Cyber threats are an ongoing challenge for businesses. They manifest themselves in several forms, making it difficult for organizations to keep pace. Businesses are increasingly using machine learning (ML) to unearth patterns from data and devise models to fight digital attacks.
ML plays a key role in anomaly detection, which is the process of identifying deviations from the majority of data in a set of patterns or behaviors considered standard events. These deviations may be suspicious, unusual, or rare. ML enables businesses to automatically update rules, based on newly identified attack patterns, to protect across use cases and different lines of business.
However, every time a business experiences an attack that is novel in some way, it raises a few questions. Should we expand the existing machine learning model? Or consider this particular incident different enough to be its own problem that merits a different solution?
Expand a model or split it into multiple models?
Expanding a model is always an interesting challenge as the answer to every problem is the need for better training data. Each time there is new threat or new information, you simply add this to the training data and adjust the model to optimize for the latest threat. With time, the model grows to become a one-size fits all – just like those pants that promise one size fits all! However, the more situations that a model can fit in, the less it fits specific situations, leading to a tradeoff between accuracy and coverage.
Another drawback with a single, overarching model is that each time you train it for a new issue, you are introducing recency bias to the solution. The advanced attack of today is the script kid tool of tomorrow. While the leading edge of cyber attack is always advancing and getting more sophisticated, old methods will still pop up as someone finds a tool that was created for a previously successful attack.
Splitting a model into multiple models can help alleviate the dilemma of accuracy vs coverage. That said, maintaining and retraining multiple models involves a lot of effort, time, and resource costs. In addition, there is the need to determine which model has precedence for edge cases that have conflicting results between the models.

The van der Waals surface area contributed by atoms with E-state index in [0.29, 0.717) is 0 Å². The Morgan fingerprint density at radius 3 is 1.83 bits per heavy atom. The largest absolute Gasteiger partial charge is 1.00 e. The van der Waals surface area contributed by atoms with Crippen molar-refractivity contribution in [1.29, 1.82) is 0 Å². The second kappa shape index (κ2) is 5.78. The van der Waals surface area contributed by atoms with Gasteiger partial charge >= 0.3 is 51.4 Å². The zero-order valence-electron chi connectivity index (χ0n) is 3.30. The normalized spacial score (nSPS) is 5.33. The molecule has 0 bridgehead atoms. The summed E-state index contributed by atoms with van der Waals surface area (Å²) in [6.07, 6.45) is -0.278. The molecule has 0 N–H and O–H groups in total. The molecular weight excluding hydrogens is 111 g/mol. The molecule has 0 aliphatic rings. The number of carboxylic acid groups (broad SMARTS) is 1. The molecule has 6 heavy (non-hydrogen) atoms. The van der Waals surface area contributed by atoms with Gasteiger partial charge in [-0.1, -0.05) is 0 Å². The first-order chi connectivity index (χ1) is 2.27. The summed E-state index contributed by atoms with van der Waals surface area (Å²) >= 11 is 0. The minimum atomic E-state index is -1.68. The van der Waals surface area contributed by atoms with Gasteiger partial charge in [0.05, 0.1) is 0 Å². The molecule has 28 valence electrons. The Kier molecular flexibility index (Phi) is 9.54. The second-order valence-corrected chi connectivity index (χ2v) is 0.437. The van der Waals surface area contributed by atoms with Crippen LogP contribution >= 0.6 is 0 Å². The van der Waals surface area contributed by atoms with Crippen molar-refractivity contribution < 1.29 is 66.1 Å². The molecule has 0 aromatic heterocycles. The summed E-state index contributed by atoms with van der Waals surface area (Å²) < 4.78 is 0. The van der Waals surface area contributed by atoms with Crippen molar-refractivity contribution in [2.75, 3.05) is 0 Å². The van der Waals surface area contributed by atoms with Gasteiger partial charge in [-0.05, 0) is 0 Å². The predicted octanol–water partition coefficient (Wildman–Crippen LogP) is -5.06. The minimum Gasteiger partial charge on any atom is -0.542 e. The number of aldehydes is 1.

Speed to response can create a backlog of quick fix solutions
Speed to response is becoming increasingly crucial with attackers launching instantaneous, high-volume attacks whenever they can find a chink in the defence. Often, to respond instantly to a threat, security teams are tempted to put a quick fix into place. While this affords them some time to adjust and adapt the defences, it also places them in a catch-22 situation.
Considering the high pace of attackers’ moves and counter moves, attack-prevention teams are often left with no time to revisit and review these stop gap arrangements. Lack of review of these quick fix solutions soon starts to build up a backlog of work that needs to be addressed. This backlog means the quick fix solutions remain in place for far too long than is healthy for the organization.
Further, with attackers manipulating identities at scale and intelligent bots able to mimic human behavior with fair accuracy, not all incoming traffic signals can be segregated as clear ‘trust’ or ‘mistrust’. As signals are increasingly falling into a ‘gray’ zone, analyzing these gray signals is one of the constant challenges of fraud prevention. With improvements in detection methods and strategies, attackers are also becoming more adept at adjusting to these new detection methods. Therefore, there is no such thing as an absolute determination on any specific transaction – only a level of certainty. We have discussed this challenge of handling gray signals in multiple blogs earlier; and this is why features like risk scores are an industry standard.